Choice 4: changing regions only Finally, you could make a very restrictive universe by just combining your two region sets of interest. In this case, it would be the set of regions that either increased or decreased. The result of this test will give you the enrichment of the increased regions relative to changing regions. This is a subtly different question to ask than using the set of all covered regions (choice 3). The LOLA R package provides an easy way to do this with the buildRestrictedUniverse function, and you can accomplish the same thing with the radio button on LOLAweb. It assumes that we're only interested in regions that change, then we ask the question: what's special about the ones that increased?
If you want complete control over the question you're asking, the best thing to do is define your own universe. How to do this depends on the particular data you're looking at. Here we outline a few guidelines for common data types to get you started in how to think about the universe:
DNA methylation data: You universe could be all regions that had reasonable coverage of methylation reads, and your user sets could be those that were either highly methylated or lowly methylated (or differentially methylated). The universe is the set of CpGs that had enough reads that they could have been differentially methylated, even if they weren't. The universe could be quite different for RRBS (reduced representation bisulfite sequencing) vs. WGBS (whole-genome bisulfite sequencing) protocols.
Chip-seq data: The universe could be the set of 1kb tiles that were covered by an Input experiment. This test would show where ChIP peaks are generally enriched relative to the whole genome, and will likely show enrichment in active areas generally. Alternatively, the universe could be the union of all transcription factor binding sites from large-scale projects like ENCODE, or the pre- loaded set of active DNase hypersensitive sites. This universe would test the enrichment of your ChIP peaks relative to other ChIP peaks, which will be more likely to highlight cell-type differences. Finally, perhaps you have differential peaks between two conditions. In this case, you could build a restricted universe of just peaks covered by these two experiments. This test would then show you how your increasing peaks are enriched relative only to peaks in this one cell type.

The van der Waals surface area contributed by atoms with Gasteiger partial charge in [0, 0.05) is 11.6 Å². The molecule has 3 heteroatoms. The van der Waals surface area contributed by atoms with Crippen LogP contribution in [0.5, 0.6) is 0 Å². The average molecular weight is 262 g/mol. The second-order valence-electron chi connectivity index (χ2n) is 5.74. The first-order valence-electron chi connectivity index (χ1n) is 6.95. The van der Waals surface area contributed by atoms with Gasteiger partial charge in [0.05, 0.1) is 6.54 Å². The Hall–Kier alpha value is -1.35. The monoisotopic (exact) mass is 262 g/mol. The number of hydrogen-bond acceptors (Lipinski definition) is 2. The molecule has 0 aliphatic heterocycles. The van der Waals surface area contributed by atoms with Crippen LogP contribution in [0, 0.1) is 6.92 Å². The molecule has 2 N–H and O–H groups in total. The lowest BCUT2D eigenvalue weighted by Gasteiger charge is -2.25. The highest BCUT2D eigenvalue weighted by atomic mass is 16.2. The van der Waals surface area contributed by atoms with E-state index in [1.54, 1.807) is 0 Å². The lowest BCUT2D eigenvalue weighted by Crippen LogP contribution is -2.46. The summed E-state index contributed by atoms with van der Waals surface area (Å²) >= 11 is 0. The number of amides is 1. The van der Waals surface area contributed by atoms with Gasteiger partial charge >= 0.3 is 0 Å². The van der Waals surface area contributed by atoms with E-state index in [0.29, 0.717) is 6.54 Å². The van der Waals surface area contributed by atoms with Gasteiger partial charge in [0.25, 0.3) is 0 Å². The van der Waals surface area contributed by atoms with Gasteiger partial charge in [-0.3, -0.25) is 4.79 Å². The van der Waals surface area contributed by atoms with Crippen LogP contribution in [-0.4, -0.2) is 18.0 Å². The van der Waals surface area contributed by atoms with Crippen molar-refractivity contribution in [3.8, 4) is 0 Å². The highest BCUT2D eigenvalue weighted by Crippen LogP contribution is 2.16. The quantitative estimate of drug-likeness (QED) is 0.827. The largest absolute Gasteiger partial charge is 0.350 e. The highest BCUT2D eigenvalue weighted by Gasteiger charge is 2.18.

LOLAweb provides access to a few curated databases we have put together for you. You can also run LOLAweb on a custom database, if you want. But the online version provides a few useful databases that will suffice for the majority of users.
When you select a genome assembly, LOLAweb will automatically populate the database dropdown menu with all available databases for the chosen assembly. Here are the contents of the databases currently available to LOLAweb users:
hg19/hg38 All files downloaded from the Roadmap Epigenomics project.
You can also download these databases and explore them yourself at big.databio.org/regiondb.
lamina.bed. This is a set of regions that are identified as being attached to the nuclear periphery.
ewing_DHS.bed. This is a very small example of some DNase hypersensitivity sites that are specific to Ewing sarcoma, a rare pediatric cancer. This is the example set used in the LOLA vignettes and the data were from Sheffield et al. (2017).
mesenchymal_DHS.bed. This example set is derived from ENCODE DNase hypersensitivity data. It was derived by taking DNase hypersensitive sites with high scores in mesenchymal cell types and low scores in all other cell types.
Yes, you can, but you'll have to run LOLAweb locally because it's not practical to let users upload an entire database. Luckily, we've containerized LOLAweb, so it's relatively easy to run it locally. Alternatively, the LOLA R package can work with custom databases and may be simpler, if you don't want to deal with a containerized setup or running your own local shiny server. But if you do want to run LOLAweb locally, check out how to run LOLAweb locally.
You'll need to be familiar with Docker. You can find the Docker container for LOLAweb at Dockerhub (https://hub.docker.com/r/databio/lolaweb/). Instructions for run a local LOLAweb instance are here: https://github.com/databio/LOLAweb/tree/master/docker
Yes! Once you run your region sets through LOLAweb, you are redirected to a web page unique to your data. It will look something like this:
This link can be sent to other users to share your findings. We do not store your original data or any identifying information about who submitted it.
LOLAweb results are stored on our servers for one year, then automatically deleted.
Here are some links to other resources related to LOLA and LOLAweb: